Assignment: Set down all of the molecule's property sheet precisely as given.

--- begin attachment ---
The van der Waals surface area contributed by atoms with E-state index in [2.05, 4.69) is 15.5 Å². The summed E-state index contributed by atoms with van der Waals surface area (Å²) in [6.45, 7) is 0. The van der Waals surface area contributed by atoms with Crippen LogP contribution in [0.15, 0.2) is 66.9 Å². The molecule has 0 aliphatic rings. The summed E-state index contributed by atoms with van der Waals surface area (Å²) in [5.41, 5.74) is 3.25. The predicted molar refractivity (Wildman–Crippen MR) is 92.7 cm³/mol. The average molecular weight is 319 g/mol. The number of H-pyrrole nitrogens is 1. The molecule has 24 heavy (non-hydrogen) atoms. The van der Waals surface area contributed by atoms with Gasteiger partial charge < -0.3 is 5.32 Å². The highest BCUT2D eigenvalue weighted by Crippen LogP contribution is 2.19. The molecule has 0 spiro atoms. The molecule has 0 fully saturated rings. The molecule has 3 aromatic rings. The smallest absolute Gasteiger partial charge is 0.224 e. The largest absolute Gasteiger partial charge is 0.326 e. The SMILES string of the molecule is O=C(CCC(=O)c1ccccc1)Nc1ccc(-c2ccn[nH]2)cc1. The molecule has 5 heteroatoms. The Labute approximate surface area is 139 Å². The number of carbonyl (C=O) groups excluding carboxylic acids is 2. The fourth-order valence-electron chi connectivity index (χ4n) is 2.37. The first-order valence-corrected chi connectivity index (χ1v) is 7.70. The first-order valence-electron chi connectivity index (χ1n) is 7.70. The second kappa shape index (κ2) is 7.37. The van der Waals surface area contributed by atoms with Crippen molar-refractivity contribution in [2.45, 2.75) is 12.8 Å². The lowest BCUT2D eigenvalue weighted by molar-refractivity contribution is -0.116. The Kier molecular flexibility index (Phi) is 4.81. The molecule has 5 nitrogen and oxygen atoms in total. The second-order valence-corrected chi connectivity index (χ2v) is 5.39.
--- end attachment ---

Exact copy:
The van der Waals surface area contributed by atoms with E-state index in [2.05, 4.69) is 15.5 Å². The summed E-state index contributed by atoms with van der Waals surface area (Å²) in [6.45, 7) is 0. The van der Waals surface area contributed by atoms with Crippen LogP contribution in [0.15, 0.2) is 66.9 Å². The molecule has 0 aliphatic rings. The summed E-state index contributed by atoms with van der Waals surface area (Å²) in [5.41, 5.74) is 3.25. The predicted molar refractivity (Wildman–Crippen MR) is 92.7 cm³/mol. The average molecular weight is 319 g/mol. The number of H-pyrrole nitrogens is 1. The molecule has 24 heavy (non-hydrogen) atoms. The van der Waals surface area contributed by atoms with Gasteiger partial charge < -0.3 is 5.32 Å². The highest BCUT2D eigenvalue weighted by Crippen LogP contribution is 2.19. The molecule has 0 spiro atoms. The molecule has 0 fully saturated rings. The molecule has 3 aromatic rings. The smallest absolute Gasteiger partial charge is 0.224 e. The largest absolute Gasteiger partial charge is 0.326 e. The SMILES string of the molecule is O=C(CCC(=O)c1ccccc1)Nc1ccc(-c2ccn[nH]2)cc1. The molecule has 5 heteroatoms. The Labute approximate surface area is 139 Å². The number of carbonyl (C=O) groups excluding carboxylic acids is 2. The fourth-order valence-electron chi connectivity index (χ4n) is 2.37. The first-order valence-corrected chi connectivity index (χ1v) is 7.70. The first-order valence-electron chi connectivity index (χ1n) is 7.70. The second kappa shape index (κ2) is 7.37. The van der Waals surface area contributed by atoms with Crippen molar-refractivity contribution in [2.45, 2.75) is 12.8 Å². The lowest BCUT2D eigenvalue weighted by molar-refractivity contribution is -0.116. The Kier molecular flexibility index (Phi) is 4.81. The molecule has 5 nitrogen and oxygen atoms in total. The second-order valence-corrected chi connectivity index (χ2v) is 5.39.